They would hardly gossip in the presence of two holy sisters, Sir Baudioun returned, frowning slightly.
Then clearly we must put aside our habits for something less conspicuous, so they will talk more freely in our presence. As the Rule permits and with your permission, of course, Brother, Mathilde added, seeing the frown lines reappear on Sir Au-gustins forehead.
Sir Baudioun thought about it a moment, then nodded. As you see fit, Sister, he agreed, but with discretion. We do not yet know the extent of the Devils conspiracy here. In addition, if you would have the transcription of her confession prepared as soon as possible, I would greatly appreciate that as well.
It had been years since Mathilde had visited
a market. Shed forgotten the press of crowds; the clamor of venders shouting, arguing, haggling; the lowing of cattle and squawking of chickens; the squeals of children running about underfoot. All was noise, chaos and disorder. It was a far cry from the order and quiet of the convent: the stillness of the cloister, the rustle of crisp parchment pages, the rise and fall of plainsong chant at services. It felt odd to wear a blue and brown matrons plain kirtle instead of her red habit and surplice, a simple kerchief covering her cropped hair, her throat bare of any wimple. Strange, indeed, to blend in with dozens of other women in the square, instead of being set apart by birth, profession, and the curse in her blood.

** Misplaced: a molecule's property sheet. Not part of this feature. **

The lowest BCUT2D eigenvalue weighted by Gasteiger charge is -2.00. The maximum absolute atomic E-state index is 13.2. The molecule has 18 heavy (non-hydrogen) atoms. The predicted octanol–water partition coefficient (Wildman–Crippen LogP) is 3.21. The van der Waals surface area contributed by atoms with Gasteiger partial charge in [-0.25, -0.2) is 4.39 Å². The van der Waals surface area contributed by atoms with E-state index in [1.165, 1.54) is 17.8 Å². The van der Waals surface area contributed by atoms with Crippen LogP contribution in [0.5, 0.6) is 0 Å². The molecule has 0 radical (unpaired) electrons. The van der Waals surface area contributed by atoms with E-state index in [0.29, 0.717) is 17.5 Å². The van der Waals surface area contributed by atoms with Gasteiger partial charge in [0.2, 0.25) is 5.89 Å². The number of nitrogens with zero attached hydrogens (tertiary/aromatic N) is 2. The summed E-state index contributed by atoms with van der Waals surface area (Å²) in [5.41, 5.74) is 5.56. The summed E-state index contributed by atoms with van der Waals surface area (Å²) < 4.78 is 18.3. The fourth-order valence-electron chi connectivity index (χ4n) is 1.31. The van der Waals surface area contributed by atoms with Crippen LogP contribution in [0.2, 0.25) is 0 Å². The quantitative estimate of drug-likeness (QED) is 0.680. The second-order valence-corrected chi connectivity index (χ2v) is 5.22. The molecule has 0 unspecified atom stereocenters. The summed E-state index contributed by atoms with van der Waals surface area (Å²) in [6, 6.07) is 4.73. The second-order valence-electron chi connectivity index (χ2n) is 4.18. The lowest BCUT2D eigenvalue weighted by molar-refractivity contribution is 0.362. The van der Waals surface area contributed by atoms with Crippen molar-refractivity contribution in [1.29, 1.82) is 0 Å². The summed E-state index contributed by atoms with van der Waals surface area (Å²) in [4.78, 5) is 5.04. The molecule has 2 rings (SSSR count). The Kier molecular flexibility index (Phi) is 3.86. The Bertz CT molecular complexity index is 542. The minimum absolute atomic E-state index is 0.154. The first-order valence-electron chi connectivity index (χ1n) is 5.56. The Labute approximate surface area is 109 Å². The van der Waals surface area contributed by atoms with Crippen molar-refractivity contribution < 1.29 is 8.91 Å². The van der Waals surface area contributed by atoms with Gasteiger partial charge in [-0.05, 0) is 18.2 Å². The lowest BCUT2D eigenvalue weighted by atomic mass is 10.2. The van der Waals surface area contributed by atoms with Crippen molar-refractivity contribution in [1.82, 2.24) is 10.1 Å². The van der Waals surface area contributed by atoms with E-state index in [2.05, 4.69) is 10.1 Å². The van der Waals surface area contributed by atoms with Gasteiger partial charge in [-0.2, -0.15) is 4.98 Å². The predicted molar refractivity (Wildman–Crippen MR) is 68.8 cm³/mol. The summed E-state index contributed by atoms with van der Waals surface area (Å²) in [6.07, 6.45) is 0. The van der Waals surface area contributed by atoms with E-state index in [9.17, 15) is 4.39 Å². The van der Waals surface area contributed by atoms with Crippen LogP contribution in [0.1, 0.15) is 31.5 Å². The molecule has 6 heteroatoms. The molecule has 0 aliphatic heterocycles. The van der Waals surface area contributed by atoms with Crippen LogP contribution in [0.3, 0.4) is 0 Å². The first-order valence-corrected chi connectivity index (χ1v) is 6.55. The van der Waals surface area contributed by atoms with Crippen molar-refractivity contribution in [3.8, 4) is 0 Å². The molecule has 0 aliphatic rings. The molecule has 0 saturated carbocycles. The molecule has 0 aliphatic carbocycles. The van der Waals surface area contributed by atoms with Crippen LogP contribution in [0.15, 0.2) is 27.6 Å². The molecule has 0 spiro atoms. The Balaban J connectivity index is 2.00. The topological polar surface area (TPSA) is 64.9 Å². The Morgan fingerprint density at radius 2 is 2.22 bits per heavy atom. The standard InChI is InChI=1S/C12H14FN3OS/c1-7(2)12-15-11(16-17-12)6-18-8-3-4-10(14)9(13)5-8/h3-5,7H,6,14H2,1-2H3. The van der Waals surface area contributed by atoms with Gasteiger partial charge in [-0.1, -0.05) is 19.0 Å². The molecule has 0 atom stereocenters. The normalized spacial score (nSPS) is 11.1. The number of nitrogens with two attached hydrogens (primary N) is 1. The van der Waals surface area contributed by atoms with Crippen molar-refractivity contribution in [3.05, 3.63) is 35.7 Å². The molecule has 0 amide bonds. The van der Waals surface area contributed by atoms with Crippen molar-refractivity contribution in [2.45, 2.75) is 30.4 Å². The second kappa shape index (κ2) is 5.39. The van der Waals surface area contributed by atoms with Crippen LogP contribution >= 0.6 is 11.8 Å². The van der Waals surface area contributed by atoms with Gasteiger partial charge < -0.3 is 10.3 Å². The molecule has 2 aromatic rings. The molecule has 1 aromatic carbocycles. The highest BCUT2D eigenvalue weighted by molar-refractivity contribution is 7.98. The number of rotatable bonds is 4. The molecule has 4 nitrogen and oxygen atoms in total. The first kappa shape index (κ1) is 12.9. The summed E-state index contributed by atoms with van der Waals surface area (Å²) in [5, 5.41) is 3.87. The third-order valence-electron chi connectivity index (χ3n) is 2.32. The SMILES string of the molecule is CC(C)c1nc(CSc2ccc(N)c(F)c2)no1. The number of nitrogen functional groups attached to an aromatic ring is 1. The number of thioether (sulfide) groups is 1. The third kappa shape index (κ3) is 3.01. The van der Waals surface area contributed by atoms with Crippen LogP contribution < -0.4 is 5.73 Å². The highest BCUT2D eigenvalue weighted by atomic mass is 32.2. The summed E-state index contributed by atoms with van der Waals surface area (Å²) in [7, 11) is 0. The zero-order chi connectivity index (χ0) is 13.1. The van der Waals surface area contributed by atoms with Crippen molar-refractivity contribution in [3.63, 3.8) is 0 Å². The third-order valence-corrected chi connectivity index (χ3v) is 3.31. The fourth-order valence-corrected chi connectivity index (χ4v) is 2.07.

Master Nicolaus, hes a good man, as fair in his dealings as they come. Ilse tucked away the candles she had just purchased neatly in her basket. Mathildes years in the convent had not prepared her for this task. Inside its walls, she was one of the sisters. Her origin or birth was considered
7 prelude Womans intuition
unimportant, even irrelevant. Out here, however, the sense of displacement was made more acute by realizing that she was considered undoubtedly foreign by those around her, truly a pilgrim in a strange land.
Surprisingly, Mathildes strong Bavarian accent had made Ilse less suspicious of her questions; perhaps she assumed none of her employers business rivals would hire a foreigner as a spy. Even so, Mathilde had to listen carefully, for Ilses broad local dialect was sometimes hard for her to follow. Ten years Ive been with him, and he and Mistress Annas been good to me. Ill not spread gossip; its careless words as raises an ill wind.
Oh, of course, Mathilde assured her. My mother, God rest her soul, used to say the sam